Could Night Raids Return to Afghanistan?

Share:

November 24, 2014

Afghanistan’s government, under the new leadership of President Ashraf Ghani, has lifted a ban on night raids imposed by his predecessor, according to The New York Times.

The raids, a controversial tool in the fight against the Taliban, are meant to target insurgents and high-level leadership, but they were effectively brought to end by Afghanistan’s former president, Hamid Karzai. As The New York Times reported Sunday:

Afghan National Army Special Forces units are planning to resume the raids in 2015, and in some cases the raids will include members of American Special Operations units in an advisory role, according to Afghan military officials as well as officials with the American-led military coalition.

U.S. troops will continue to train and advise the Afghan National Security Forces, according to the report, possibly providing functions such as air support, intelligence, transportation and communications.

In the 2011 investigation Kill/Capture, FRONTLINE reported that “botched raids and harrowing accounts from Afghan citizens have sparked protests and raised serious questions about whether the raids are alienating the local population in ways that fuel the insurgency.”

“These people come in the middle of the night,” one Afghan local told FRONTLINE. “They break into houses. They bring dogs with them. They drag women out of the house. This is an offense to Islam.”

Another said, “If the Taliban were hiding in my house, I wouldn’t tell you. They don’t dishonor our women, but your friends do.”

Watch Kill/Capture:

Karzai repeatedly called for an end to night raids, saying in November 2011, “All night raids and searches of Afghan homes should stop immediately.” That same year, two Kandahar-based researchers compiled a report [PDF] based on coalition press releases, which recorded 3,873 individuals killed and 7,146 detained between Dec. 1, 2009 and Sept. 30, 2011.

In 2013, as Afghan tribal leaders were meeting to consider a bilateral security agreement, President Barack Obama wrote to Karzai saying, “U.S. forces shall not enter Afghan homes for the purposes of military operations, except under extraordinary circumstances involving urgent risk to life and limb of U.S. nationals.”

The resumption of night raids comes amid an uptick in Taliban attacks in recent months; a suicide bomber killed 45 people at a volleyball match over the weekend — the deadliest such attack since Ghani took office.

Afghanistan’s new government has been more cooperative with the United States, with Ghani signing two security agreements that would keep U.S. troops in the country as soon he took office at the end of September.

“They have a new president now that embraces the international community, that doesn’t lambaste you but says: ‘We are very thankful for your sacrifices. We are very thankful for what you helped provide for Afghanistan,'” U.S. Army Gen. John Campbell, who commands U.S.-led coalition forces in the country, told The Wall Street Journal earlier this month. “That’s a huge difference.”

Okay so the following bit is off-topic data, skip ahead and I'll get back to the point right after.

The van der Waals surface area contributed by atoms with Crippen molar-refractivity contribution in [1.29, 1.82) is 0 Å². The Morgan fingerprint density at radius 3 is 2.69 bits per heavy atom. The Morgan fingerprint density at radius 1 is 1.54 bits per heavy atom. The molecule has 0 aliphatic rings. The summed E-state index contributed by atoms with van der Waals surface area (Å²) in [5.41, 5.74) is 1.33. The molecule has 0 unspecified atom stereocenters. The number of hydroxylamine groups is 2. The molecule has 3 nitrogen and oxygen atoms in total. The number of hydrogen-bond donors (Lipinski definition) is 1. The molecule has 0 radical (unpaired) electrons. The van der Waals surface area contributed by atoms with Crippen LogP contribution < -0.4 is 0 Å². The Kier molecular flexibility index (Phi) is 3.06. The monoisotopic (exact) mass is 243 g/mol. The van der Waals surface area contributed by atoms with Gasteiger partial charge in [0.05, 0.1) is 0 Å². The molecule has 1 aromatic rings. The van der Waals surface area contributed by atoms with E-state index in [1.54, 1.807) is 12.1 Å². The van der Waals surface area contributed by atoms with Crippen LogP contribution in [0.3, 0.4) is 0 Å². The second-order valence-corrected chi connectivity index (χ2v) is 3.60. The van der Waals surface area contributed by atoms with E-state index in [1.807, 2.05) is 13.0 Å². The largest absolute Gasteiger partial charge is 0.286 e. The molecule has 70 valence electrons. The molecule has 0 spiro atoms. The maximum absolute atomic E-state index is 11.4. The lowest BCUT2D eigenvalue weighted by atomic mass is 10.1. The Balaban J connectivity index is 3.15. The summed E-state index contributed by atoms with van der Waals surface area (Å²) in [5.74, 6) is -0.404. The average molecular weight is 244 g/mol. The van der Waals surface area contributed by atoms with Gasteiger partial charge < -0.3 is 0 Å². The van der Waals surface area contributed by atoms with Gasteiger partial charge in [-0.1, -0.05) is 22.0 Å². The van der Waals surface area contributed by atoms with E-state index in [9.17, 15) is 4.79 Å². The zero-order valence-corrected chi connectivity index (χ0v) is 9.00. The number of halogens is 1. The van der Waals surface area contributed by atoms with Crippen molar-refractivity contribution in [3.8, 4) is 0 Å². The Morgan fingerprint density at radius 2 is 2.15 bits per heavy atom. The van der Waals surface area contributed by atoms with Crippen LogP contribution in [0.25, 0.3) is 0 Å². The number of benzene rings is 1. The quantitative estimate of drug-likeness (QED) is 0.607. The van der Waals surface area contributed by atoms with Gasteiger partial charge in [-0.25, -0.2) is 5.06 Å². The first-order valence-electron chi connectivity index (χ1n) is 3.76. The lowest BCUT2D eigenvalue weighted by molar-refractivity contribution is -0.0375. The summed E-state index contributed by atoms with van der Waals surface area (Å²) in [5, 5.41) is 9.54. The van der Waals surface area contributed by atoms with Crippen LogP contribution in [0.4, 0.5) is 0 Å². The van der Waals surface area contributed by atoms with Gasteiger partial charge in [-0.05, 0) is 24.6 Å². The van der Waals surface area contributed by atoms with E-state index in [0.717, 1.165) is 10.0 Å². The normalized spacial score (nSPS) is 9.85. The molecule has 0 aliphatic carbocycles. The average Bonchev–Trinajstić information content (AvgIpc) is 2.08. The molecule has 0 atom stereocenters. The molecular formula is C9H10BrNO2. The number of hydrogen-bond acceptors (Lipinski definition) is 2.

Priyanka Boghani

Priyanka Boghani, Digital Reporter & Producer, FRONTLINE

Twitter:

@priyankaboghani

In order to foster a civil and literate discussion that respects all participants, FRONTLINE has the following guidelines for commentary. By submitting comments here, you are consenting to these rules:

Readers' comments that include profanity, obscenity, personal attacks, harassment, or are defamatory, sexist, racist, violate a third party's right to privacy, or are otherwise inappropriate, will be removed. Entries that are unsigned or are "signed" by someone other than the actual author will be removed. We reserve the right to not post comments that are more than 400 words. We will take steps to block users who repeatedly violate our commenting rules, terms of use, or privacy policies. You are fully responsible for your comments.

blog comments powered by Disqus

More Stories

Minneapolis drug case falls apart, raising questions about existence of secret informant
The case exposes the inherent conflict at the heart of confidential informants as a tool in American policing. In order to be effective, informants must be shrouded in secrecy. But that secrecy can make it impossible to tell how effective informants really are.
May 15, 2021
Derek Chauvin, three other ex-Minneapolis officers indicted by Justice Department on civil rights charges in killing of George Floyd
A federal grand jury has indicted four ex-Minneapolis police officers on charges of abusing their positions of authority to detain George Floyd, leading to his death last May.
May 7, 2021
FRONTLINE Earns Five Peabody Awards Nominations
Five FRONTLINE documentaries have been named 2021 George Foster Peabody Award finalists.
May 4, 2021
‘Escaping Eritrea’ Filmmaker Evan Williams Describes ‘Phenomenal Sacrifice’ of Eritreans Sneaking Footage Out of Country
'Escaping Eritrea' producer Evan Williams set out to learn what was driving so many Eritreans from their homeland. He found answers — as well as people trying to smuggle secret footage out of the country.
May 4, 2021